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Column: How could I be so royally blind?

Father Mark Goldasich is the pastor of Sacred Heart parish in Tonganoxie. he has been editor of the Leaven since 1989.

Father Mark Goldasich is the pastor of Sacred Heart parish in Tonganoxie. he has been editor of the Leaven since 1989.

by Father Mark Goldasich

In case you’re wondering: Yes, I was devastated.

The Royals’ heart-breaking loss at home to the Giants was not what was in the script. Their magical run through the playoffs was supposed to end with a dramatic home run from Perez with two outs in the bottom of the ninth in Game 7 of the World Series, with Gordon on third, giving the Royals a 4-3 victory. Pandemonium was to ensue. The city was to go crazy with jubilation. Destiny was to be fulfilled.

Yeah, that didn’t happen. Honestly, I felt cheated. How fair is it that the Giants won another World Series, their third in five years? Couldn’t God have cut us a break and let the Royals win only their second World Series in 29 years? Was that too much to ask? Because we didn’t “take the crown,” it seemed like the whole season was pointless, we were failures.

When my thoughts reached that point, I retrieved a slim, little volume from my bookshelf, which contained the following riddle: What is the difference between God and you? Answer: God never thinks he’s you. (So, why do I sometimes think I’m God?)

Though not a Catholic spiritual writer, I’ve found much to ponder in Anne Lamott’s writing. Her brief book about keeping prayer simple was just what I needed. The title says it all: “Help, Thanks, Wow: The Three Essential Prayers” (New York: Riverhead Books; 2012; 102 pgs.; $17.95). I felt comforted as I reread the passages that I’d high-lighted. It put things into perspective and began the process of healing. It’s kind of silly, I guess, to say that I was so affected by a baseball team, but it is what it is.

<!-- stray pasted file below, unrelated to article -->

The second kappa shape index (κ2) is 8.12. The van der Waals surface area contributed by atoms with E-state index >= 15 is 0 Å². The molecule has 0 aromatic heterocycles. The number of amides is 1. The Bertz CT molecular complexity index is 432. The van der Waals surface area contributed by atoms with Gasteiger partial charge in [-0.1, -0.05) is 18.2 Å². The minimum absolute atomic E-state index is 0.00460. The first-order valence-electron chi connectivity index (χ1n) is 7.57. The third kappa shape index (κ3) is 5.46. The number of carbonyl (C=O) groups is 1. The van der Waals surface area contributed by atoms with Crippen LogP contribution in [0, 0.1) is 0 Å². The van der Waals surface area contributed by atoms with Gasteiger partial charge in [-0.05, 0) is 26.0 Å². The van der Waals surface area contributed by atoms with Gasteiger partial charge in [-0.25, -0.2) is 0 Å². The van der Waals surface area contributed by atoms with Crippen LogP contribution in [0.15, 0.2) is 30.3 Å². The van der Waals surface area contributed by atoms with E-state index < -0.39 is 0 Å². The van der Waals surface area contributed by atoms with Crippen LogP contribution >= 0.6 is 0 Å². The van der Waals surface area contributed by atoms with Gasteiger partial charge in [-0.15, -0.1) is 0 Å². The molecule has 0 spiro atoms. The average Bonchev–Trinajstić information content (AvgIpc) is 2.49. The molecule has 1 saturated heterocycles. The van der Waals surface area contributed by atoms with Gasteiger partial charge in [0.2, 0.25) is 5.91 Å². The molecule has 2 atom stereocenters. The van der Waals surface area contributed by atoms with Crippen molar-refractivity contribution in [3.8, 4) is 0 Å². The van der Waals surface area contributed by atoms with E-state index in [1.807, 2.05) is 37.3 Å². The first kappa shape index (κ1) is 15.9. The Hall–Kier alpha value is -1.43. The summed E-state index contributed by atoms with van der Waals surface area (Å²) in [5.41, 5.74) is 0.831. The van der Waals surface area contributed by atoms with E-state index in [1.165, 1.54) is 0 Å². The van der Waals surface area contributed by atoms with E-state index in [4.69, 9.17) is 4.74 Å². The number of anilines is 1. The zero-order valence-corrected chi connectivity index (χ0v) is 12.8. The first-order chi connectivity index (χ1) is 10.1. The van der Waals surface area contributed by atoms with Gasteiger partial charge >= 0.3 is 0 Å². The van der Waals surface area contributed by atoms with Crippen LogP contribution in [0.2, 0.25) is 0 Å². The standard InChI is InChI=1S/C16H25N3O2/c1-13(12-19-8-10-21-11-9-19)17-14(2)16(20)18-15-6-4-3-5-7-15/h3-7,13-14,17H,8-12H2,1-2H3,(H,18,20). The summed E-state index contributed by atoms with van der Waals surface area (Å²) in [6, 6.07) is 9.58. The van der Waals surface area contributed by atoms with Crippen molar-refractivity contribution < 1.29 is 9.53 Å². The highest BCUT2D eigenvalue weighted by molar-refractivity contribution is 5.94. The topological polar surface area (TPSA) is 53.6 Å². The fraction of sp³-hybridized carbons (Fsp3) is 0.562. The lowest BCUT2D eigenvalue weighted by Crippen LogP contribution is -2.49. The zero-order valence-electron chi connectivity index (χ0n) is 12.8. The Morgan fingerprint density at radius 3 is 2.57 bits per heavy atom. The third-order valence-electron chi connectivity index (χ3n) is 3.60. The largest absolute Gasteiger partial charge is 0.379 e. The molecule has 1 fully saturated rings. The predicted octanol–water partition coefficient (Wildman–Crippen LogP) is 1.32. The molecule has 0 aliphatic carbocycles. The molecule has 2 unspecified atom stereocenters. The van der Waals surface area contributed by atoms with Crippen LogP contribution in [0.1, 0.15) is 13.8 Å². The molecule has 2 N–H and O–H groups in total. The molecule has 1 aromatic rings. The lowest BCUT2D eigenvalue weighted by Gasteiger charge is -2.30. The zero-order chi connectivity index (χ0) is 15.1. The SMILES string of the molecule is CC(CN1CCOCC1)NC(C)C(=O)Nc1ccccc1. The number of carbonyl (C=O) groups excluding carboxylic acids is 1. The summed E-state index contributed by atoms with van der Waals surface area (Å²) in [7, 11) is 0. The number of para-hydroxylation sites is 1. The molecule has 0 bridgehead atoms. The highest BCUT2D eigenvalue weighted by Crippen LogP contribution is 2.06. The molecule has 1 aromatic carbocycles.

So, what does Lamott have to say? She reminds us that prayer is “communication from our hearts to the great mystery . . . ‘God.’” And she rightly says that “God can handle honesty, and prayer begins an honest conversation.” So, I brought my brokenness and disappointment to God, who led me through those three essential prayers:

Help. I laughed out loud when I reread this line: “I ask that God’s will be done, and I mostly sort of mean it.” I’d prayed before Game 7 that I accept whatever the outcome was going to be. (And, knowing that God was certainly a Royals fan, I was confident what the final score would be!).

Lamott wisely writes that “most good, honest prayers remind me that I am not in charge, that I cannot fix anything, and that I open myself to being helped by something, some force, some friends, some something.” I am not in charge. (See the riddle above!) If I was, well, things would have been different. But I’m not in charge and, boy, that’s a tough insight to handle. Praying “help,” though, allows us to “turn our eyes to something else,” like:

Thanks. How silly of me to ignore all the good that came from this exciting season of the Royals. It energized the city. It united people. If you were wearing Royals blue, who cared if you were a Democrat or Republican, Kansan or Missourian, white or black or brown or any other color, young or old, male or female, rich or not so rich? And who couldn’t love our hometown baseball players who shared their joy, enthusiasm and this wild ride so generously with the fans? And can you really complain about such a close, exciting Game 7, right down to the last out of the last inning? With just a little reflection, there was — and is — so much to be grateful for.

So, embarrassed yet again by my shortsightedness (This season pointless? Give me a break!) and humbled by the overwhelming generosity of God in all things, I can only look to heaven, grin sheepishly and softly whisper my heartfelt:


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Fr. Mark Goldasich

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